Buchi Emecheta, the Nigerian-born British novelist who died in 2017, wrote indelible books that continue to inspire people around the world. Her writing had a great influence on me as a young writer, growing up in Nigeria. Here, at last, were realistic stories of female independence by an unapologetic Black woman.
Emecheta’s life was a bildungsroman of sorts, forming the basis for her early work. After moving to London in 1962, she overcame the indignities of immigration and gained recognition as a pioneer Black female writer. Ainehi Edoro, assistant professor of literature at Marquette University and founder of Brittle Paper, credits “the likes of Emecheta” with breaking “the spell of male dominance in the African literary community” and for opening doors for other women writers. Today, Emecheta’s oeuvre remains relevant, and new readers will find much joy in the following books.
In this touching autobiographical novel, a teenage Nigerian girl named Adah deals with a soulless marriage in 1960s London. Despite constant physical and emotional abuse, she raises five children and dreams of becoming a writer. Told with wit and verve, this powerful story never lapses into a self-pity fest. During the pivotal scene where Adah’s husband burns her manuscript, Emecheta likens the act to that of the killing of a child. At its core, the novel is a celebration of human resilience and a searing critique of race, class and gender.
THE JOYS OF MOTHERHOOD
Whenever I meet young women fixated on marriage and motherhood, I recommend this book as an antidote. I don’t know that it has ever worked, but The Joys of Motherhood still resonates because it centers on a specific experience that gives rise to haunting universal questions — cheeky title and all. What would you do if you were Nnu Ego, who sacrifices everything for her children only to get nothing in return? How do you negotiate with your “destiny” when it betrays you? Even though the answers are rather clear-cut, humanity shines through at every turn.
As much social commentary as story, this is an important read in the midst of #MeToo.
THE BRIDE PRICE
Long before resistance became a thing, Emecheta pushed back at the male establishment on many fronts — this poignant story being just one. When Aku-nna falls in love with Chike, a descendant of slaves, her family forbids the union and rejects her bride price — money and gifts offered by a groom to his bride’s parents under Nigerian customary law. As if this fascinating premise weren’t enough, a superstitious belief hovers over the lovers: “If the bride price is not paid, the bride will die in childbirth.” In our increasingly nationalistic world, Emecheta’s timeless clash between tradition and modernity slices clean into the skin.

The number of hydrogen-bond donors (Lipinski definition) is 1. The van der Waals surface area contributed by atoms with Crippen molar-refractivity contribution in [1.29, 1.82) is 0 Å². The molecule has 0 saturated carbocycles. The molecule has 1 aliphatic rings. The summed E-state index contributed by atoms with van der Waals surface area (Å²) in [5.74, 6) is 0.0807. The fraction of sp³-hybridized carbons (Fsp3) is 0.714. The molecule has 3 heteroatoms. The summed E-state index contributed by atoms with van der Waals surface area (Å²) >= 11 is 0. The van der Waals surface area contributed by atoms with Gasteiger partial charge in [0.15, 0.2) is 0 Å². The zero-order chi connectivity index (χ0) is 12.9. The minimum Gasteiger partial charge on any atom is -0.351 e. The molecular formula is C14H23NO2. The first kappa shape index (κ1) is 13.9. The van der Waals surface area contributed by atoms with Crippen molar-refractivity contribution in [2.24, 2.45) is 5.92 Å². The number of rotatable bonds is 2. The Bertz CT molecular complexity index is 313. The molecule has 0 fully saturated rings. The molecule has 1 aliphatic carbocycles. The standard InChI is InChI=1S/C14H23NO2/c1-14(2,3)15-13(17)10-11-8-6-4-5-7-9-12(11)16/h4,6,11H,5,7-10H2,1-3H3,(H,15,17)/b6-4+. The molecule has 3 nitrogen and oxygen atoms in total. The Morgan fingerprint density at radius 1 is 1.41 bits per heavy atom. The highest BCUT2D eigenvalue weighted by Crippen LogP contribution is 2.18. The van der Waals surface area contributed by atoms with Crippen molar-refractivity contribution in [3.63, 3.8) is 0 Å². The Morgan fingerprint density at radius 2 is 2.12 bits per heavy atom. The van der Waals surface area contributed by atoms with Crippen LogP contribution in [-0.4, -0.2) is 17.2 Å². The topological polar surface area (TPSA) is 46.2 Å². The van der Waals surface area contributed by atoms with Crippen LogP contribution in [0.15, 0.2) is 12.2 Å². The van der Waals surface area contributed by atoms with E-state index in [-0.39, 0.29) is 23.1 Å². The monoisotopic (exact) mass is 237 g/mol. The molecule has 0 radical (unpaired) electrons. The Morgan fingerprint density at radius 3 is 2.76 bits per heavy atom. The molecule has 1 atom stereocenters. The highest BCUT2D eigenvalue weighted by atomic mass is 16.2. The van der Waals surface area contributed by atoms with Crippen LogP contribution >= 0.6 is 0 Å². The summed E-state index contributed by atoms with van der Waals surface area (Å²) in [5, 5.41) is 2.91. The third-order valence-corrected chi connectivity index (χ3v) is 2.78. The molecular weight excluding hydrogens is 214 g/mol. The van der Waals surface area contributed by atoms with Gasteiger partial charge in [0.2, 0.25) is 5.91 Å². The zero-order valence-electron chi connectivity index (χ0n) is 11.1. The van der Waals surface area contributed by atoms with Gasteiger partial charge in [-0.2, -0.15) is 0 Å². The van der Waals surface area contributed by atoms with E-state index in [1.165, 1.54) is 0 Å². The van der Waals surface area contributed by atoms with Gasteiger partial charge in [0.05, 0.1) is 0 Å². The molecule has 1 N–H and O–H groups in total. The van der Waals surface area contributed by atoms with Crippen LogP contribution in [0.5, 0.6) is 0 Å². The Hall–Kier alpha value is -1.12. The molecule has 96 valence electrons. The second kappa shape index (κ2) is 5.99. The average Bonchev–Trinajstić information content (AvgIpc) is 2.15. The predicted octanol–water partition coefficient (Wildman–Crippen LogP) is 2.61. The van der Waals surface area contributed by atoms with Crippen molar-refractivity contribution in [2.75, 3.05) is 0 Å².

This story draws from Emecheta’s stint as a visiting professor at the University of Calabar (also my alma mater), and takes on sexual harassment in Nigerian higher institutions — a topic rarely discussed in literature. As the narrative unfolds, we meet Ete Kamba, who is entrapped in a spell of toxic masculinity, and his girlfriend, Nko, who yearns to live a full life on her own terms. As much social commentary as story, this is an important read in the midst of #MeToo.
THE SLAVE GIRL
Nobody expects Ogbanje Ojebeta to survive at birth in colonial Nigeria. After all, she is an Ogbanje, a spirit born in human form, a maleficent visitor who torments families by dying deliberately to be reborn in successive children, only to die again and again. But when her parents die, her brother sells her to a wealthy relative. Emecheta casts a necessary light on domestic servitude, pulling off an unflinching exploration of freedom, agency and the ownership of women’s bodies.
Suzanne Ushie has an M.A. in creative writing from the University of East Anglia, and has been a writer in residence at Hedgebrook and Ledig House. She lives in Lagos, Nigeria.
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